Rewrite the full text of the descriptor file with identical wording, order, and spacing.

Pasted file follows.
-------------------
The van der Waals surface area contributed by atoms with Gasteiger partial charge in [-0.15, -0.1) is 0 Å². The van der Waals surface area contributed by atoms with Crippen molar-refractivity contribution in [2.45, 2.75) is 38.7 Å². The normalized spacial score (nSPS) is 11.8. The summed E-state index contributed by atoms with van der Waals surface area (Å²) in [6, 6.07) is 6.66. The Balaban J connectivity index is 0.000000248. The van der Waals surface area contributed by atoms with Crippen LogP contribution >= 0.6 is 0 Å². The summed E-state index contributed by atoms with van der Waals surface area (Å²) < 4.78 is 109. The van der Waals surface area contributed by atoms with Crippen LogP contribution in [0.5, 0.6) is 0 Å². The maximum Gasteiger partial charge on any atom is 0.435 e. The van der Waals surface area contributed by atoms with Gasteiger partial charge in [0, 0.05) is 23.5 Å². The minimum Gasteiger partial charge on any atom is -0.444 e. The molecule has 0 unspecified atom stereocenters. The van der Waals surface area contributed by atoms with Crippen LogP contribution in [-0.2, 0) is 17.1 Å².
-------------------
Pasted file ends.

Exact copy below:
The van der Waals surface area contributed by atoms with Gasteiger partial charge in [-0.15, -0.1) is 0 Å². The van der Waals surface area contributed by atoms with Crippen molar-refractivity contribution in [2.45, 2.75) is 38.7 Å². The normalized spacial score (nSPS) is 11.8. The summed E-state index contributed by atoms with van der Waals surface area (Å²) in [6, 6.07) is 6.66. The Balaban J connectivity index is 0.000000248. The van der Waals surface area contributed by atoms with Crippen LogP contribution >= 0.6 is 0 Å². The summed E-state index contributed by atoms with van der Waals surface area (Å²) < 4.78 is 109. The van der Waals surface area contributed by atoms with Crippen LogP contribution in [0.5, 0.6) is 0 Å². The maximum Gasteiger partial charge on any atom is 0.435 e. The van der Waals surface area contributed by atoms with Gasteiger partial charge in [0, 0.05) is 23.5 Å². The minimum Gasteiger partial charge on any atom is -0.444 e. The molecule has 0 unspecified atom stereocenters. The van der Waals surface area contributed by atoms with Crippen LogP contribution in [-0.2, 0) is 17.1 Å².